When he released Friday, Muse thought he might be done with music. The creative block got to him.

Then he got a message from David Dallas, a New Zealand rap veteran, that changed his mind. He wanted Muse to contribute to 64 Bars, a showcase of young, local rappers whose skills are tested over a three-minute drum loop.

“I hadn’t written in a month,” says Muse, “but I was ready for it. That was a lifesaver for me. I wrote the greatest 64 [bars] I’ve ever written in my life.”

Feeling fresh, Muse returned to work. He had snippets of unfinished songs, but nothing cohesive. It was a puzzle that needed to be put together. Muse realised that when he spoke, people were connecting to his story.

So he started to tell it.

Back in 1993, when Mo Muse was just one, his parents fled their home in Somalia, which was in the middle of a Civil War. They arrived in New Zealand as refugees, but the trip here was long and brutal.

“Survival meant a voyage by sea to the neighbouring Yemen,” he told NZME in a rare interview in June.

“That journey was lethal. The voyage had a 50 per cent chance of survival and we were literally sailing over corpses while I was in my mother’s arms.”

Muse hasn’t been back, but his parents have told him about how bad life was back home. “It just turned into a humanitarian crisis … total anarchy and collapse.”

Once he realised he could use his origin story in his music, Muse found his voice. After 64 Bars, words started flowing again. He realised he wasn’t just writing for himself anymore.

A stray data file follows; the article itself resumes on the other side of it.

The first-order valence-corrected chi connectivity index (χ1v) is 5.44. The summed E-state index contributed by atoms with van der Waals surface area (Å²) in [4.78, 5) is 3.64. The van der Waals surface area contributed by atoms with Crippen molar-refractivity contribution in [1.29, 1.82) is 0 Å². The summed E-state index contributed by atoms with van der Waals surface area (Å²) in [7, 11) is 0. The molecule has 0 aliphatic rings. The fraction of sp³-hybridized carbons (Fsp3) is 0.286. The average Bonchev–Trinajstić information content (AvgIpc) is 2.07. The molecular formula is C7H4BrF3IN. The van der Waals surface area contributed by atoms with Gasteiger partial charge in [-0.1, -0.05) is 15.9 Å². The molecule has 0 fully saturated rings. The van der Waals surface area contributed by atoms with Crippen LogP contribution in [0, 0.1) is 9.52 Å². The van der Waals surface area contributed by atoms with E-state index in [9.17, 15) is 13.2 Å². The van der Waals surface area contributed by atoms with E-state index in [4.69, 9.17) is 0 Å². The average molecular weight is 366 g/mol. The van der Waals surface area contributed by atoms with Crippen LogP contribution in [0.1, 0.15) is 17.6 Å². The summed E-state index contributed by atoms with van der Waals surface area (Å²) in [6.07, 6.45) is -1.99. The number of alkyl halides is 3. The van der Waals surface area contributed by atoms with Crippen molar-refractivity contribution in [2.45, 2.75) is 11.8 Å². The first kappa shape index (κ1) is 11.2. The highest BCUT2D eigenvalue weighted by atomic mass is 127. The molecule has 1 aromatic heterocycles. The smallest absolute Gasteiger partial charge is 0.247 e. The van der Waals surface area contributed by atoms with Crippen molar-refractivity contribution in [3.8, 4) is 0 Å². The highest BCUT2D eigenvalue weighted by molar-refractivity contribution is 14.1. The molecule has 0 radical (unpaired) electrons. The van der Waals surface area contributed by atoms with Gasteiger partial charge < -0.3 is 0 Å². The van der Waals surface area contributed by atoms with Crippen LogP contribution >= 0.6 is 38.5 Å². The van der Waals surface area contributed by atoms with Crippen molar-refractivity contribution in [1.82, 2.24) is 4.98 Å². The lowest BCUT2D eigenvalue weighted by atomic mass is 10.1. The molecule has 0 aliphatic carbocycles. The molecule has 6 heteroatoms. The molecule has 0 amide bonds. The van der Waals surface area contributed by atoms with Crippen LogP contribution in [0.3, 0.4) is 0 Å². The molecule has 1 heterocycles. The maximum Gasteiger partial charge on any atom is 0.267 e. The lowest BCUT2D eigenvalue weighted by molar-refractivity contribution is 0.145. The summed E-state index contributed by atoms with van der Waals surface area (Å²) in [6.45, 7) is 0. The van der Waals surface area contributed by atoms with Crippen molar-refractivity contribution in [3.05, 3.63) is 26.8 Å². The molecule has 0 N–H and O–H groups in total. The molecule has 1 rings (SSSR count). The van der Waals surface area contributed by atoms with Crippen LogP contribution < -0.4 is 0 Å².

“I had to make an album that solidified my identity – and the collective identity – and that is the plight of the first generation,” he says of refugee children who came to New Zealand in the ’90s, just like him.

Muse says he, and others like him, are undervalued.

“I wanted the album to be a checkpoint for all of us first-generation kids. We all have our own voices – and they’re really powerful.”

So Muse called his album The First Generation LP and started rapping about his life. Over a background of soul-drenched samples and summery drum loops, Muse painted his picture.

Everyone who became involved, including the album’s producers and guests, and fellow rappers Raiza Biza? and Abdul Kay, is a first-generation kid, just like him.

The album’s centrepiece, the one Muse says everyone wants to talk to him about, is called Sleep Paralysis Interlude. It’s “a diary entry, a letter to myself”, charting his journey to this moment, told through the prism of sleep paralysis, something he’s suffered from for a long time.

In it, he raps: “Coming to this country was a voyage never planned / In a refugee camp with all their papers in hand / Handed a second-chance at life in a foreign land.”